As a result of her time serving in the army, Deidre Duncan puts a heavy emphasis on the importance of teamwork and quality leadership. During this time, she developed the skills necessary to become a partner at her law firm.
After serving at the Pentagon as assistant general counsel of the army, Duncan left to begin her career in private practice. A Duke graduate, her work in environmental issues has been recognized by both Chambers and Legal500, and she was named a Woman Worth Watching in 2020. She represents several of the largest domestic oil and natural gas pipelines and their respective trade associations on environmental permitting, compliance and litigation matters involving the major federal environmental statutes.
Duncan lives in Washington, D.C., with her husband and two children, Sophie and Andrew, as she works as a partner at Hunton Andrews Kurth LLP, specializing in environmental issues in the natural resources arena facing a broad range of industries, including energy.
“My most memorable experience was when I was on weekend training exercise during the NCAA basketball tournament, and Christian Laettner hit the game-winning short against Kentucky in the 1992 tournament. The Duke campus went nuts that night, but we were conducing overnight patrols at nearby Camp Butner, North Carolina.”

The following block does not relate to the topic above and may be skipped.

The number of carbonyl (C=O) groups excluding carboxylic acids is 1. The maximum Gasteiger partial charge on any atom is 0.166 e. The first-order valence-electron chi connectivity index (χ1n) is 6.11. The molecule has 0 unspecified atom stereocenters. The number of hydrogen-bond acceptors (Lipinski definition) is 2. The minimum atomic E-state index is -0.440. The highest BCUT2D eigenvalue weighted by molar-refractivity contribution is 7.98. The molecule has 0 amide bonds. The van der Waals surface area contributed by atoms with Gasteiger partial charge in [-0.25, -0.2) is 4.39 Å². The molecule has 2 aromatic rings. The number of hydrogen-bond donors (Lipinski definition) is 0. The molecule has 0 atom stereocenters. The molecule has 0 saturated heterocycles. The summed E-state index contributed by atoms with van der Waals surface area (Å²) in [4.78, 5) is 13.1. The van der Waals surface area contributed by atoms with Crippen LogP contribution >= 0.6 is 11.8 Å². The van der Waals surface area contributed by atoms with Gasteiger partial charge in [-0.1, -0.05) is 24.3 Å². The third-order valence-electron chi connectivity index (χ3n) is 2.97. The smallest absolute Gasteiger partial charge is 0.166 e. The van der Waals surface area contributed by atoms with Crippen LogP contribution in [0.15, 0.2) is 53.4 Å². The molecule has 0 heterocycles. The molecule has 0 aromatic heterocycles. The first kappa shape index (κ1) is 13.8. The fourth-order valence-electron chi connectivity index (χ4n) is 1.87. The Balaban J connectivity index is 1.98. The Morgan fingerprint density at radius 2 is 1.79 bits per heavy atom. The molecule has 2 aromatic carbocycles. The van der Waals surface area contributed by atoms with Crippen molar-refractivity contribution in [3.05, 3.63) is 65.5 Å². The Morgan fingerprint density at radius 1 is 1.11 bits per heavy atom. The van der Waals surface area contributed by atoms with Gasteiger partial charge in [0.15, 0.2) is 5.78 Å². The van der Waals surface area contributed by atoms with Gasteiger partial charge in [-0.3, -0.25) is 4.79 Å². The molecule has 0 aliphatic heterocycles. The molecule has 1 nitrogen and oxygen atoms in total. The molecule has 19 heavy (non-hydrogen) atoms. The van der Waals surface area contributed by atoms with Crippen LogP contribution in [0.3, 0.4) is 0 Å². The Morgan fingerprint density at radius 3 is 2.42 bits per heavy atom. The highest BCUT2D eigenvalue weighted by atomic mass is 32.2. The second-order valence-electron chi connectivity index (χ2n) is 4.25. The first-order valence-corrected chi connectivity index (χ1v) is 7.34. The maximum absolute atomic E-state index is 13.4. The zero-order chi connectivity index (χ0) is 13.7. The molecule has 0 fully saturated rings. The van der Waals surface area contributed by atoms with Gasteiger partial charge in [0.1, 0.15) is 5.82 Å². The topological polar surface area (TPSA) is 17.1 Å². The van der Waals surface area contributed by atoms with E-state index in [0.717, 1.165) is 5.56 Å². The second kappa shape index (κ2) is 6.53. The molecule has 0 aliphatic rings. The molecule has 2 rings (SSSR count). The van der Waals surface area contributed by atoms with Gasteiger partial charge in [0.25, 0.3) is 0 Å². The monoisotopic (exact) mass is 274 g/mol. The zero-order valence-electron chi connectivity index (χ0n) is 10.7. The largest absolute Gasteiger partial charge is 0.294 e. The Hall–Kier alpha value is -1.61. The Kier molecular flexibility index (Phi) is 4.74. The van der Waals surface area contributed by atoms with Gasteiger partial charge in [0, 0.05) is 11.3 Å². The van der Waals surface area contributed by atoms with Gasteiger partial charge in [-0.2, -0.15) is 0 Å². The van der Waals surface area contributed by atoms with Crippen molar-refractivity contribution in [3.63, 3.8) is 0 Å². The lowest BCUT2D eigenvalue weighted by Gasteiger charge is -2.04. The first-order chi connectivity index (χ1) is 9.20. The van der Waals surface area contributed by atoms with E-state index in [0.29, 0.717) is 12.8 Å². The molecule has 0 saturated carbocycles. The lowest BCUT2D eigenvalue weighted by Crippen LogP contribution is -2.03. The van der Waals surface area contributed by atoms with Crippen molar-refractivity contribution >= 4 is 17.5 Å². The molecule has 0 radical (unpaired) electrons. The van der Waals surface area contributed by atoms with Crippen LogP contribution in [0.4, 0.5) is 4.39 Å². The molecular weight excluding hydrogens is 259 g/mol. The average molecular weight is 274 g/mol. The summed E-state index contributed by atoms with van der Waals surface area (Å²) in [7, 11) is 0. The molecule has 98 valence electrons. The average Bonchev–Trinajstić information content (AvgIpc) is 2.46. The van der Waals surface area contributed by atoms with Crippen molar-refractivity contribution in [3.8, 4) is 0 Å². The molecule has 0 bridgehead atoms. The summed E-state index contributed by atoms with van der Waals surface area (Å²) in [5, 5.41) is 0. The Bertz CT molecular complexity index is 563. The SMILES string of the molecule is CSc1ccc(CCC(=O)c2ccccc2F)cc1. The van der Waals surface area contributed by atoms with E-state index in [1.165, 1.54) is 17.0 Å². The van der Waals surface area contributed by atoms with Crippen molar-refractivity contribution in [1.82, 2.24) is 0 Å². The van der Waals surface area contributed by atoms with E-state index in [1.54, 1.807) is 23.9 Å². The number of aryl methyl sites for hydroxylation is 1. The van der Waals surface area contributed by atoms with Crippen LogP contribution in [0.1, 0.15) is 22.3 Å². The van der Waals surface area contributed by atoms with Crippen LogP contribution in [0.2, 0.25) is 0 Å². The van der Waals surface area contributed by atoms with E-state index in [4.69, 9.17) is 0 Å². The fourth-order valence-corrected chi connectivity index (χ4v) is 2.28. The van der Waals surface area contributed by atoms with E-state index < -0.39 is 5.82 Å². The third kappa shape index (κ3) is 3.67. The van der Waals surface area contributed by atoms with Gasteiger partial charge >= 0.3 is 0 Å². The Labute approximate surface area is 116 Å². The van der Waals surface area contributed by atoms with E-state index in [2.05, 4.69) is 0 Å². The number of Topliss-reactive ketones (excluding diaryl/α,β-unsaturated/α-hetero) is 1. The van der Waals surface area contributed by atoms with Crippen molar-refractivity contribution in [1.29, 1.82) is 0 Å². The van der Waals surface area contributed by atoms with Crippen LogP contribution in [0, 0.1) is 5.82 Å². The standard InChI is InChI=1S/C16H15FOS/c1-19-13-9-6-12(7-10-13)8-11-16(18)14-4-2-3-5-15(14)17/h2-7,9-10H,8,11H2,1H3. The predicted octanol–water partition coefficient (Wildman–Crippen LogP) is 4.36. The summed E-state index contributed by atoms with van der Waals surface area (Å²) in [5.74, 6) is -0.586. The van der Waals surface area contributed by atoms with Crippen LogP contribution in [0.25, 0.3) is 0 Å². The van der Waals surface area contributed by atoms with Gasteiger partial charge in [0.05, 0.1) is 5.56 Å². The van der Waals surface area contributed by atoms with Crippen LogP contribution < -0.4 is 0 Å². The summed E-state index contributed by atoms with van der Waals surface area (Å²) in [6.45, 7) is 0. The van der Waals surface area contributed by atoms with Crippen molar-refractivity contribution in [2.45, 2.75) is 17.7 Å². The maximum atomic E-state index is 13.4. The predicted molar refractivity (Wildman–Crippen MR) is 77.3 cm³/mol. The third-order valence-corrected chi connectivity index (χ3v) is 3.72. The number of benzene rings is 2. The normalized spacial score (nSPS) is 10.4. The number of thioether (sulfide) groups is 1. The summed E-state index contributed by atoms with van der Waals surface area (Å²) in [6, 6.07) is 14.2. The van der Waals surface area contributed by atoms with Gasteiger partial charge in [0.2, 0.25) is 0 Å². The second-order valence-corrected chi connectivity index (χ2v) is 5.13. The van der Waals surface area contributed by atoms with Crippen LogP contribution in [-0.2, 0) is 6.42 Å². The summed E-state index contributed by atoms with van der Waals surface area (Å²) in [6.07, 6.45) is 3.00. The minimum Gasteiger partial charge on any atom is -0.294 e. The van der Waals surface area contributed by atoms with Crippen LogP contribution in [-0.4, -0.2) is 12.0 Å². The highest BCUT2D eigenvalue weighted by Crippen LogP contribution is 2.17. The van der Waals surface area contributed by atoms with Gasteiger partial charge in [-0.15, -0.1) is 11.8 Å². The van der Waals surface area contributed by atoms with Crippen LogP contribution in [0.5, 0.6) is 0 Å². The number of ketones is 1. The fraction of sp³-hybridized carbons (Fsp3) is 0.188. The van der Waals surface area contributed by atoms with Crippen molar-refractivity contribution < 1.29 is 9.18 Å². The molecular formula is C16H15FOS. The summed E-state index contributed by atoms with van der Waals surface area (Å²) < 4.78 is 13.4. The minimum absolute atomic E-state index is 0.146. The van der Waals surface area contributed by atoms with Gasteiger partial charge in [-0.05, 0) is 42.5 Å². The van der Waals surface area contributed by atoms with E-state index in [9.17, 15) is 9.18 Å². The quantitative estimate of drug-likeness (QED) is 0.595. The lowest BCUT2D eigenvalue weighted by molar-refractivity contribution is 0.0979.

Sticking with army roots
“I earned a four-year Army scholarship to attend Duke University. With my JD in hand, I worked for the Army Corps of Engineers, where I began to cut my teeth in environmental law. I continue to practice environmental law by helping clients obtain permits and other approvals before the United States Army Corps of Engineers.”
“I think that understanding a chain of command and how to work within a regimented hierarchy has been helpful in interfacing with the energy industry. I also think a mission-focused mentality has been key to getting results for clients. Teamwork and leadership are key elements that the military instilled in me and I believe serve me well each day.”
Move as a team
“Teamwork is critical to achieving success. Whether it is a squad, platoon or a team of attorneys, each member brings traits that can make the team better. It’s important to understand and be honest about the strengths and weakness of yourself and your team so that you can achieve the best results. Another important lesson I learned in the military is that ultimately, if there is problem and something doesn’t go according to plan, the leader bears responsibility.”